This month we are featuring the awe-inspiring work of landscape photographer, Robert Shreve. Robert is an accomplished photographer, winning several International-Awards and is in the International Landscape Photographers global alumni. Robert’s work has been featured in a variety of periodicals and web posts, as well as exhibited in a number of galleries and expositions.
Describe your approach to photography— What makes your work unique?
As a Landscape Photographer, my approach is to put myself into a position of an enticing scene with beautiful light and hopefully drama. The Image must put the viewer “in that place” and keep them there to view all the subtle details of the image. Think of it as a short-term escape to that place and time. I also try to remove most if not all evidence of modern man unless the image subject is architectural.
What inspires you? Who are your influences?
Traveling to remote places across the globe and catching a place and time at its potential peak is a challenge. Ansel Adams has been a great influence as his vision and techniques laid the foundation for the modern photographer. Also, his impact and influence to maintain the importance of the National Parks. I am mostly inspired by Nature itself and its incredible beauty and wildlife.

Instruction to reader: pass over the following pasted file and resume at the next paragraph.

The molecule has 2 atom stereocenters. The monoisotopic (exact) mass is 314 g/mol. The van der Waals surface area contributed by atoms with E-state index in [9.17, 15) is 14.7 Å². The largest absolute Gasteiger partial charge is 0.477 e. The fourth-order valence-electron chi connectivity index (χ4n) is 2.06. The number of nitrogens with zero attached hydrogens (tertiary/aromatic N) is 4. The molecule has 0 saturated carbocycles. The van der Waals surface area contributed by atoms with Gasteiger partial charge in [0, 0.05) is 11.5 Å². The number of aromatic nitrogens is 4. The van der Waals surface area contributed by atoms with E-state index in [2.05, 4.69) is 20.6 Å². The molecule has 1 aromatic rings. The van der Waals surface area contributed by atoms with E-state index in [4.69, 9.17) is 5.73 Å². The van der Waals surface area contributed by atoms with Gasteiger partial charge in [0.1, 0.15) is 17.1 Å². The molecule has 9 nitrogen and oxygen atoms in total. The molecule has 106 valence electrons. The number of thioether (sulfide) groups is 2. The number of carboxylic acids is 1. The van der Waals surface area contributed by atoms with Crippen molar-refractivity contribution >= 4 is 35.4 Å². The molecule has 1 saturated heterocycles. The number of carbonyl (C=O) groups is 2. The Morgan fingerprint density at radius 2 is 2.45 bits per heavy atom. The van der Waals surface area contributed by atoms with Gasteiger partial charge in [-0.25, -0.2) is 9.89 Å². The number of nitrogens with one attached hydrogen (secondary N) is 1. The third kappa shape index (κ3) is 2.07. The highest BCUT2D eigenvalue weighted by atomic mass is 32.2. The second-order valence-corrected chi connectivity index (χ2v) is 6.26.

What was your first camera?
My First Camera was a Kodak Instamatic that shot 110 film, Circa 1975. My first 35mm Camera was a Canon AE-1 Film Camera, Circa 1979. I still own both these cameras. I have owned and in some cases still own various digital versions of Canon, Nikon, Leica, Fuji, Hasselblad, and Phase One systems.
Can you think of the first time you realized the camera you owned was holding you back?
I realized this when viewing other photographer’s work and realizing that to get fine detail and dynamic range required a better system, medium format or large format. I chose Medium format due to its digital capability and resolution to exceed large format 8×10 film. Printing large prints exceeding 60 inches requires a high-resolution digital back, in my opinion, to achieve great detail.
Describe your experience with DT and why you chose to shoot with Phase One gear.
I chose Phase One because after much research I believe the Phase One Digital Backs combined with the Schneider Kreuznach lenses to be the best medium format system in the world. Also, the features of Phase One such as Focus Stacking and Automatic Frame Averaging greatly influenced my decision. Another factor was that Phase One system is an “Open” system which allows me to utilize other gear such as the Alpa Camera body and Alpa Rodenstock Lenses. From there I can use Tilt/Shift as additional tools. The Phase One menu system is intuitive and comprehensive.
Tell us about one of the photos you’ve provided. What technical decisions did you make to achieve your goal for this photo?